Yes, it is awfully hard to have the cake and eat it too!

Let's face it, globalization is awfully hard to discuss when "like most of us do we try to have our cake and eat it too and Martin Wolf's "How to preserve the open economy at a time of stress", May 21, is but another example of it. I agree with it all, full-heartedly, yet I have not the faintest idea of what I really have agreed with. It might be that we need to simplify the whole globalization equation in more manageable pieces.

Martin Wolf mentions for instance "redistributing the spoils of globalization, not sacrificing them" and which sounds a quite sensible thing to do. But that would have to start by identifying the spoils and perhaps wake up to the fact that the spoils are not to be found in a faraway country but in your own neighbourhood, in your own friendly neighbours courtyard.

Trying to speculate about where the non-obvious spoils are to be found, as those arising from higher prices of commodities are easier to identify, I frequently end up making two questions that might indicate possible new direction, exactly the purpose of questioning.

The first is. Is it logical that profits made by competing nakedly cost to cost in an efficient market should be taxed at the same rates that profits derived from an activity to which society has provided special shelter, like intellectual property rights?

The second, much more mundane, is why should a sportsman that earns a fabulous amount because he plays in a franchise with global reach pay income taxes based on where he slugs or kicks it out? Should he not pay it to his homeland or proportionately to where his audiences are?

Many of the consumers have had oil at $130 for decades!

Sir may I congratulate on placing the current price of oil in its true perspective saying "When oil was $10 a barrel, the idea that the stuff was running out seemed demented", "Solving the $130 oil conundrum, May 21.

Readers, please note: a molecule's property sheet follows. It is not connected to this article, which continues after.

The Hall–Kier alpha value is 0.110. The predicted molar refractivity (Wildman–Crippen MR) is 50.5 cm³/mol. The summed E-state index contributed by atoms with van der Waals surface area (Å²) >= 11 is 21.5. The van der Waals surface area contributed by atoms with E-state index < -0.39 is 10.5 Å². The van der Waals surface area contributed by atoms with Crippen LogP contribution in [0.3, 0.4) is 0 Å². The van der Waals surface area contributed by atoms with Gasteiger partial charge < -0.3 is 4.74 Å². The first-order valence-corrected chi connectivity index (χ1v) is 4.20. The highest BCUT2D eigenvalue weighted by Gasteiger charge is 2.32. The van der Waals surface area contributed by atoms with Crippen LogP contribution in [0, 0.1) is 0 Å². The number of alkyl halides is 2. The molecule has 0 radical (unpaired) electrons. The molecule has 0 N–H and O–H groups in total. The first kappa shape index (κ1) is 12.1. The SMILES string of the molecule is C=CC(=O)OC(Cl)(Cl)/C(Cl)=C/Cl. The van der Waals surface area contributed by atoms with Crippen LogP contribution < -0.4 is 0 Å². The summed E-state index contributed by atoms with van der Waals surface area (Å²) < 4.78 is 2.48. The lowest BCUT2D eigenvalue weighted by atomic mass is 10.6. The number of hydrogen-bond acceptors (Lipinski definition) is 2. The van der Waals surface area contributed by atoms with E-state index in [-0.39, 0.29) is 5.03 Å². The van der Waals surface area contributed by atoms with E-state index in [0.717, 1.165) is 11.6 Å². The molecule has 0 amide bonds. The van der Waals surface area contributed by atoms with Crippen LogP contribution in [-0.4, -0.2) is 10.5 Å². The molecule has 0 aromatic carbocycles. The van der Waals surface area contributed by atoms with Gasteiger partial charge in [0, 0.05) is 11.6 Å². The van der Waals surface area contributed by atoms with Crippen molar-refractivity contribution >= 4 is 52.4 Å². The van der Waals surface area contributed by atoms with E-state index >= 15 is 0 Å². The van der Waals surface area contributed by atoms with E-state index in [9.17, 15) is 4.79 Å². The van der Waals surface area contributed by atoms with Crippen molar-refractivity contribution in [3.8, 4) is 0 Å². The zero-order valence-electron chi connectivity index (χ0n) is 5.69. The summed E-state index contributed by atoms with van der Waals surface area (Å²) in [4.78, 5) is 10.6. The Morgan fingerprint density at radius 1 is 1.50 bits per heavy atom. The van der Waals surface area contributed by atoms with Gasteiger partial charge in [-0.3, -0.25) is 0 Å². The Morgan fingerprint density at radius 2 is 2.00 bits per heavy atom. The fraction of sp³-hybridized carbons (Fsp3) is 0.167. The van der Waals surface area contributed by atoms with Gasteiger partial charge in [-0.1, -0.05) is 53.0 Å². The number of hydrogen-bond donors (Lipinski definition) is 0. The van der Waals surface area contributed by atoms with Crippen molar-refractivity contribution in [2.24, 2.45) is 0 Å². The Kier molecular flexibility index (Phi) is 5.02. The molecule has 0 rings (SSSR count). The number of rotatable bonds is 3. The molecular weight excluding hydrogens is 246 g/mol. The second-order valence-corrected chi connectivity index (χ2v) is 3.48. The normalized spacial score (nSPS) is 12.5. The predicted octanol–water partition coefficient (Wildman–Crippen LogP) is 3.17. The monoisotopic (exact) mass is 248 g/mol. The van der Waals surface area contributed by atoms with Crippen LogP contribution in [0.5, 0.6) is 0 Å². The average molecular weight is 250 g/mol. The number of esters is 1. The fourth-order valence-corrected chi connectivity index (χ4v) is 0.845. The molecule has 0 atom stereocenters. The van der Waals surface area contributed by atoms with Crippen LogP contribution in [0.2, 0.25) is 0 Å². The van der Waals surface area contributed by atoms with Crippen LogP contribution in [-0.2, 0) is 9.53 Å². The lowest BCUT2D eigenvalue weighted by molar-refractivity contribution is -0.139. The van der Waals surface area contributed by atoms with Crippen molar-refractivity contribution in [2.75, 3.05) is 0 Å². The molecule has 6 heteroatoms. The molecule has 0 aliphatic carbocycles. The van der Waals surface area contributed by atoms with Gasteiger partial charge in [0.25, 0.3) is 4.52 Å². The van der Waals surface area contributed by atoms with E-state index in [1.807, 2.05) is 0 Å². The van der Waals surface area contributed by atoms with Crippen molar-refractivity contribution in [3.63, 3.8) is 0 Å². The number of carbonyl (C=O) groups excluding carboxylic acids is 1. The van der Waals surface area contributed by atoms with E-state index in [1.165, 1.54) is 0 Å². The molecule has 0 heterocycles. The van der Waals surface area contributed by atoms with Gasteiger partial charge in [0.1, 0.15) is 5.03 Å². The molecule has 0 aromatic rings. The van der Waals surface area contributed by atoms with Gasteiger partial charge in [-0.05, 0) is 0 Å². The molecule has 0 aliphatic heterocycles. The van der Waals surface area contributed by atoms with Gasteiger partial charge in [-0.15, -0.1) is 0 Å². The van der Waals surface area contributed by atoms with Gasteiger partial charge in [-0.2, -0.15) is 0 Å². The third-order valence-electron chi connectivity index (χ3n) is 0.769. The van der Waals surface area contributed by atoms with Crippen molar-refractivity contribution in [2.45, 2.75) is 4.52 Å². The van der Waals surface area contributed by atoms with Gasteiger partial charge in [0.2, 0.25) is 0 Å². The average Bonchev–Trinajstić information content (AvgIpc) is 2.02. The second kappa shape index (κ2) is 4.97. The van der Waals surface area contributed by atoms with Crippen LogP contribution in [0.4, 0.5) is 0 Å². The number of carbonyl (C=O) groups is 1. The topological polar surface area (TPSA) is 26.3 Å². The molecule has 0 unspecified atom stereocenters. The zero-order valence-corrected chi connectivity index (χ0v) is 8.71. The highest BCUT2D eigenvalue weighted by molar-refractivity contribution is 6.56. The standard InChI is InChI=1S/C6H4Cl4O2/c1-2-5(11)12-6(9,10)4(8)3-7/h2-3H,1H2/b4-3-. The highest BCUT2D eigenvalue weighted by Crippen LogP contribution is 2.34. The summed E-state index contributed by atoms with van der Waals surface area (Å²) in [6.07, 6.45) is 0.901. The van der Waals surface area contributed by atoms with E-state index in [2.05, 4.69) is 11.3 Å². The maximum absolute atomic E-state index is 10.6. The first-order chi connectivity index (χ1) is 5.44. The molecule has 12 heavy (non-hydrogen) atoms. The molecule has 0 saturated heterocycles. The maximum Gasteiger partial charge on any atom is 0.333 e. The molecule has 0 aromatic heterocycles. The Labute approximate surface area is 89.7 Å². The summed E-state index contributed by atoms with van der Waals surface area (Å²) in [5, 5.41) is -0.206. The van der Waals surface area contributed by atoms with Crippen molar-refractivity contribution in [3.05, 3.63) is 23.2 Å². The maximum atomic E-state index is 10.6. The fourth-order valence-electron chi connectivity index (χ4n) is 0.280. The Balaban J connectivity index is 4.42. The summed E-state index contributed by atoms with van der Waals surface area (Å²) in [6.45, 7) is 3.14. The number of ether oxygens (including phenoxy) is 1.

It is exactly in that "dementia" during the last oil bust-boom (where you place yourself depends on whether you are an extractor or a consumer) that we find the origin of the current boom-bust, and so let us hope that a similar dementia is not present this time. This requires being sincere with the facts.
Among the little acknowledged oil facts is that for instance that the European consumer and many others have already for decades been living with oil in the $130, only that instead of the extractor getting that value it was the taxman. While oil prices were nudging down to the $10 you mention, taxmen were stealthily increasing their take...will they now reduce it?

May 16, 2008

Oil was at almost 10$... and heading south!

Sir, why are you distorting the truth? In a "Time to convene a summit on oil" May 16 you refer to the inexorable rise in the oil price from below 20$ to 126$ in less than a decade. If that had happened we would probably not seeing the current conditions but the fact is that late 1998 the price of oil got close to 10$ creating havoc for producers and investors alike (and for Venezuela bringing us chávez) and you know that as late as April 1999 even The Economist published an article arguing it was going for 5$ and FT must have echoed the same beliefs.
If an oil summit between the consumers and the oil extractors is to succeed then it has to build on the truth. And the truth should be spelled out without fear and without favour. Don't you think so?

May 15, 2008

Could we please have our active commercial bankers back?

Sir Evan Salway is right when he urges to "Rethink the 'active versus passive' investment debate" May 15, but much more important is the issue of whether we want active versus passive bankers. I sure do!
Since it is the commercial banker's true societal role to be actively out there in the real world developing his skills in listening and analyzing the many different lending opportunities I feel saddened by seeing the bankers turning into passive credit-rating-agency-criteria followers and automated executioners of trading opportunities identified by computers running models that none of them fully understand.